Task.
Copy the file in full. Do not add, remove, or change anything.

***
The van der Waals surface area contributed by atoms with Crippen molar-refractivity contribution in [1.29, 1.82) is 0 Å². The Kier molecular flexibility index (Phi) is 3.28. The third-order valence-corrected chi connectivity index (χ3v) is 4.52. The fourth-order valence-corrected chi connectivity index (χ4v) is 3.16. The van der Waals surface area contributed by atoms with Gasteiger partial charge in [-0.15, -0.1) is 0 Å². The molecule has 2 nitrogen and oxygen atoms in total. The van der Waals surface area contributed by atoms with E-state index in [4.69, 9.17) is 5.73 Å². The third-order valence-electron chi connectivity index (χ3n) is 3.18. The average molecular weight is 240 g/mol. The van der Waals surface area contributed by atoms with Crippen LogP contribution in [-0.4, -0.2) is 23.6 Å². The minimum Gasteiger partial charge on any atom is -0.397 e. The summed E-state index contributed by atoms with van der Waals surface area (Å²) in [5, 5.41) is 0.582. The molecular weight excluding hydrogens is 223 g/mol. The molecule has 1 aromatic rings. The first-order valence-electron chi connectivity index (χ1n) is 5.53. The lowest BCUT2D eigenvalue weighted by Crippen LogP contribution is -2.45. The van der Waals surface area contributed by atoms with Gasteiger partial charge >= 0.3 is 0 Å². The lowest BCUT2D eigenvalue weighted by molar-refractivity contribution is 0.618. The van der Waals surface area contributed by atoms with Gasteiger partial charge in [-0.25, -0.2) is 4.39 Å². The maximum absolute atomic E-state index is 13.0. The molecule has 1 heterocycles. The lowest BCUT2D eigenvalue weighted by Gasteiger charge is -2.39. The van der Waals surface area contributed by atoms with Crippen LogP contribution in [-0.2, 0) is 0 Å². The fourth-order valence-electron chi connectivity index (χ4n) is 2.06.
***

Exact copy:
The van der Waals surface area contributed by atoms with Crippen molar-refractivity contribution in [1.29, 1.82) is 0 Å². The Kier molecular flexibility index (Phi) is 3.28. The third-order valence-corrected chi connectivity index (χ3v) is 4.52. The fourth-order valence-corrected chi connectivity index (χ4v) is 3.16. The van der Waals surface area contributed by atoms with Gasteiger partial charge in [-0.15, -0.1) is 0 Å². The molecule has 2 nitrogen and oxygen atoms in total. The van der Waals surface area contributed by atoms with E-state index in [4.69, 9.17) is 5.73 Å². The third-order valence-electron chi connectivity index (χ3n) is 3.18. The average molecular weight is 240 g/mol. The van der Waals surface area contributed by atoms with Crippen LogP contribution in [-0.4, -0.2) is 23.6 Å². The minimum Gasteiger partial charge on any atom is -0.397 e. The summed E-state index contributed by atoms with van der Waals surface area (Å²) in [5, 5.41) is 0.582. The molecular weight excluding hydrogens is 223 g/mol. The molecule has 1 aromatic rings. The first-order valence-electron chi connectivity index (χ1n) is 5.53. The lowest BCUT2D eigenvalue weighted by Crippen LogP contribution is -2.45. The van der Waals surface area contributed by atoms with Gasteiger partial charge >= 0.3 is 0 Å². The lowest BCUT2D eigenvalue weighted by molar-refractivity contribution is 0.618. The van der Waals surface area contributed by atoms with Gasteiger partial charge in [-0.25, -0.2) is 4.39 Å². The maximum absolute atomic E-state index is 13.0. The molecule has 1 heterocycles. The lowest BCUT2D eigenvalue weighted by Gasteiger charge is -2.39. The van der Waals surface area contributed by atoms with Crippen LogP contribution in [-0.2, 0) is 0 Å². The fourth-order valence-electron chi connectivity index (χ4n) is 2.06.